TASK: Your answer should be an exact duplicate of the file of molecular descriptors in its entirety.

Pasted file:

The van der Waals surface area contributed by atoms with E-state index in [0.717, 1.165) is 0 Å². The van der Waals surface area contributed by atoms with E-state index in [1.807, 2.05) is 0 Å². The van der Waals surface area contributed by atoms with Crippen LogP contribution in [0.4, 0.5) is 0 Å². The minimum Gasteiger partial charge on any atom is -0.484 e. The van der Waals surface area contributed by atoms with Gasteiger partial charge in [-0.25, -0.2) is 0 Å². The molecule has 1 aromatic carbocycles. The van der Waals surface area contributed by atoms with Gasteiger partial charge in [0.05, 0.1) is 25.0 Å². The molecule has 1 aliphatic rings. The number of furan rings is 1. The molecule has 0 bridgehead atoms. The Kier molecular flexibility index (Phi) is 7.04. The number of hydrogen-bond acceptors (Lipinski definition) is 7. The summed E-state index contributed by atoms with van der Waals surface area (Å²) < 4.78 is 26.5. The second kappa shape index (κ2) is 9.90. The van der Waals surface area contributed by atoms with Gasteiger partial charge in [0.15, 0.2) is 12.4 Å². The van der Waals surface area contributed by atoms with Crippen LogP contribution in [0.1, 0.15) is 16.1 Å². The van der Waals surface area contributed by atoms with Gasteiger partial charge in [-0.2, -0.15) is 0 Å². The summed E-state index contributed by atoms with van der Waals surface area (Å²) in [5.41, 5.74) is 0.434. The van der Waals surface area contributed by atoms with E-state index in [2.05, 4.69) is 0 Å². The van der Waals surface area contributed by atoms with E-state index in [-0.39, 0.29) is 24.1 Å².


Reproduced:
The van der Waals surface area contributed by atoms with E-state index in [0.717, 1.165) is 0 Å². The van der Waals surface area contributed by atoms with E-state index in [1.807, 2.05) is 0 Å². The van der Waals surface area contributed by atoms with Crippen LogP contribution in [0.4, 0.5) is 0 Å². The minimum Gasteiger partial charge on any atom is -0.484 e. The van der Waals surface area contributed by atoms with Gasteiger partial charge in [-0.25, -0.2) is 0 Å². The molecule has 1 aromatic carbocycles. The van der Waals surface area contributed by atoms with Gasteiger partial charge in [0.05, 0.1) is 25.0 Å². The molecule has 1 aliphatic rings. The number of furan rings is 1. The molecule has 0 bridgehead atoms. The Kier molecular flexibility index (Phi) is 7.04. The number of hydrogen-bond acceptors (Lipinski definition) is 7. The summed E-state index contributed by atoms with van der Waals surface area (Å²) < 4.78 is 26.5. The second kappa shape index (κ2) is 9.90. The van der Waals surface area contributed by atoms with Gasteiger partial charge in [0.15, 0.2) is 12.4 Å². The van der Waals surface area contributed by atoms with Crippen LogP contribution in [0.1, 0.15) is 16.1 Å². The van der Waals surface area contributed by atoms with Gasteiger partial charge in [-0.2, -0.15) is 0 Å². The summed E-state index contributed by atoms with van der Waals surface area (Å²) in [5.41, 5.74) is 0.434. The van der Waals surface area contributed by atoms with E-state index in [2.05, 4.69) is 0 Å². The van der Waals surface area contributed by atoms with E-state index in [-0.39, 0.29) is 24.1 Å².